It is not hard to see the both the importance and the beauty of this evening’s ceremony. in some ays it is the most rich and the most beautiful of all the liturgies in the Catholic Church. All our senses get involved in the service, and the symbols reflect that sensuality: images of light and darkness, reflected in the fact that we enter church in darkness and gradually the light of Christ in the Easter candle spreads throughout the church. Incense can add the sense of smell, or the burning wood as we prepare the Easter fire. Our sense of touch is involved as we hold the candles and become ourselves light for the world. Our hearing is enriched by the glorious song of the Exulted, the psalms and the many readings that take on on the journey through time from Creation, through the Exodus, through the Prophets and into the fulfillment that is Christ Jesus. And we conclude by tasting our Lord in wine and bread as we become one with him in his Resurrection.

We use also the symbol of water, remembering our baptismal rite and we are doused again in the waters of baptism, remembering the journey through the Red Sea to salvation and liberation.

In our poster this Lent that invited people to our Holy Week services we asked you to come and spend a Liberating week with us, and so i would like to say a few words about liberation as well.

This week we have seen that through the death of Jesus we have been liberated, freed from our sinfulness by a gift so generous and amazing that it is hard to believe. God so loved us that he gave his only Son. He didn’t have to do it, he didn’t have to do it this way. But he did. He loved us so much that he took away our slavery to sin and opened the gates of the kingdom for us. St. Paul explains this evening that “we have been buried with [Christ] by baptism into death, so that, just as Christ was raised from the dead by the glory of the Father, … we too might walk in the newness of life.” This is our liberation – that “we might no longer be enslaved to sin… death no longer has dominion…”  The sheer enormity of this event, this act of liberation sometimes fades into something we take for granted, but each year on this night, we hopefully get some sense of the awe that that should inspire in us, the hope it should generate, and make us feel that love that generated such a response from God.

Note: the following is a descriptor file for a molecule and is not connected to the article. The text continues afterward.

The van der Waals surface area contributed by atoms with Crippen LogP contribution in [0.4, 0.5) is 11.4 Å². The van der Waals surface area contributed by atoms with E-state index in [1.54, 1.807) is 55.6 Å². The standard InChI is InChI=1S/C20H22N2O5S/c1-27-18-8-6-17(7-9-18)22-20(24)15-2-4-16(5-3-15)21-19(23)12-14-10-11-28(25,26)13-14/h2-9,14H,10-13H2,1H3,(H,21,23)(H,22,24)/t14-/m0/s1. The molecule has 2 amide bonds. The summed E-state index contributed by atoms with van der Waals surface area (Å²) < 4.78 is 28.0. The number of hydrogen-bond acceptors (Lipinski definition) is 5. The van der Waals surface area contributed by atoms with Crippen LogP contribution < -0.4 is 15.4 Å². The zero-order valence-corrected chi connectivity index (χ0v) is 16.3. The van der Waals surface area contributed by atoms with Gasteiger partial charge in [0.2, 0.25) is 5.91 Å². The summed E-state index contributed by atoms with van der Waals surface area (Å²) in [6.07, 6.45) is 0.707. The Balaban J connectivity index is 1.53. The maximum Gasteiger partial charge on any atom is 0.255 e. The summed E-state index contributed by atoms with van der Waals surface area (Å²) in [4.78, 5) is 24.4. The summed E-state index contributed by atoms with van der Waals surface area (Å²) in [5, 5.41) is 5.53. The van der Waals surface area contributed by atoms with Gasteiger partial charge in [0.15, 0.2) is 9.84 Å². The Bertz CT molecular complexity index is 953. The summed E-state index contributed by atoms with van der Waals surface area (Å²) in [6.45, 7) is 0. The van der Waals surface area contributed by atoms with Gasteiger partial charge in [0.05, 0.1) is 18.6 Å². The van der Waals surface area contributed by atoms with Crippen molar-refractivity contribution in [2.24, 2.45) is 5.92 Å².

St. Mark’a Gospel, unlike the other Gospels, ends the Easter event with the women fleeing from the empty tomb in amazement and terror – and in fear  They had not yet understood what had happened, they could not yet feel the liberation they were soon to feel. But they did feel! Awe and amazement are striking emotions! The event of he Resurrection had not yet come clear to them and in their fear they did not know what to do, so they did nothing.

I think that for many of us, the implications of the Resurrection create the same response in us. because we have not truly felt or understood the enormity of this event, we do nothing – it doesn’t affect us in any way. We so need to meditate on this event, and to discover along with the travelers to Emmaus, the apostles as they came to slow realization, St. Paul as he saw the light and countless Christians who changed their lives because they finally understood the enormity of this liberation.

I pray this evening that all of our parishioners, those here present and those not with us, come to feel and know the enormity of God’s love, and the amazing richness of the gift God has given us, so that we can have a private Easter in our own lives, and come to God with awe and thanksgiving. Our secular culture has made Easter a bunny rabbit day and a coming of Spring celebration rite, and are so missing the point of the liberation. I was so saddened when I googled Easter images on line to see if i could find some pictures to use, and all i got were flowers, rabbits and eggs. No sign of Jesus at all. How sad.

Let us definitely put Christ back into the Easter of our lives, see the movement through history to this remarkable day, and come to it with great gratitude for our liberation from sin and death. And a truly enlightened Easter to all of you!

This is the tremendous Good News of liberation we bring you tonight!

Bishop Ron Stephens

Pastor of St. Andrew’s Parish in Warrenton, VA

The Catholic Apostolic Church in North America (CACINA)

[You can purchase a complete Cycle A and Cycle B of Bishop Ron’s homilies, one for every Sunday and Feast, from amazon.com for $9.99 – “Teaching the Church Year”]



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